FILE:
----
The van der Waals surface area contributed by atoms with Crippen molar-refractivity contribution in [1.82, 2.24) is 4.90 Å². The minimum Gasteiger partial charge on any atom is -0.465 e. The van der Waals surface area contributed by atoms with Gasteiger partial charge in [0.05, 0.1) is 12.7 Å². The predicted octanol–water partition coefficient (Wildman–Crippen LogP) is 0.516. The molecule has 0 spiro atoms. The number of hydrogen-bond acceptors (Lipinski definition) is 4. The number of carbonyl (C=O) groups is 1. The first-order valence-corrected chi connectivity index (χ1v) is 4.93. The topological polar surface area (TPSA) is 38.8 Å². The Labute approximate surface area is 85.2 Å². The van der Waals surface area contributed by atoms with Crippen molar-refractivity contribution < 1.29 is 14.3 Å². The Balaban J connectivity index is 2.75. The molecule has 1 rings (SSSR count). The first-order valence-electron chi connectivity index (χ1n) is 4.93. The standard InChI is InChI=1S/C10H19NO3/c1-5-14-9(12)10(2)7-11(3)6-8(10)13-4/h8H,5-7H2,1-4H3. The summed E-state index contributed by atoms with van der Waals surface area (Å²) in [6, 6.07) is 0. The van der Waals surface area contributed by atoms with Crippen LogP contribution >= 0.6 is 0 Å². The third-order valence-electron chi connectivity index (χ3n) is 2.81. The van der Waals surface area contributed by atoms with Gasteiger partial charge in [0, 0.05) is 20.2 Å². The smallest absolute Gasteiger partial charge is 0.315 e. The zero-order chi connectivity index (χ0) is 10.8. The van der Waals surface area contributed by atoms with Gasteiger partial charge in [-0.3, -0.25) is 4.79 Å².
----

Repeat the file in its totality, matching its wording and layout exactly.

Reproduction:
The van der Waals surface area contributed by atoms with Crippen molar-refractivity contribution in [1.82, 2.24) is 4.90 Å². The minimum Gasteiger partial charge on any atom is -0.465 e. The van der Waals surface area contributed by atoms with Gasteiger partial charge in [0.05, 0.1) is 12.7 Å². The predicted octanol–water partition coefficient (Wildman–Crippen LogP) is 0.516. The molecule has 0 spiro atoms. The number of hydrogen-bond acceptors (Lipinski definition) is 4. The number of carbonyl (C=O) groups is 1. The first-order valence-corrected chi connectivity index (χ1v) is 4.93. The topological polar surface area (TPSA) is 38.8 Å². The Labute approximate surface area is 85.2 Å². The van der Waals surface area contributed by atoms with Crippen molar-refractivity contribution < 1.29 is 14.3 Å². The Balaban J connectivity index is 2.75. The molecule has 1 rings (SSSR count). The first-order valence-electron chi connectivity index (χ1n) is 4.93. The standard InChI is InChI=1S/C10H19NO3/c1-5-14-9(12)10(2)7-11(3)6-8(10)13-4/h8H,5-7H2,1-4H3. The summed E-state index contributed by atoms with van der Waals surface area (Å²) in [6, 6.07) is 0. The van der Waals surface area contributed by atoms with Crippen LogP contribution >= 0.6 is 0 Å². The third-order valence-electron chi connectivity index (χ3n) is 2.81. The van der Waals surface area contributed by atoms with Gasteiger partial charge in [0, 0.05) is 20.2 Å². The smallest absolute Gasteiger partial charge is 0.315 e. The zero-order chi connectivity index (χ0) is 10.8. The van der Waals surface area contributed by atoms with Gasteiger partial charge in [-0.3, -0.25) is 4.79 Å².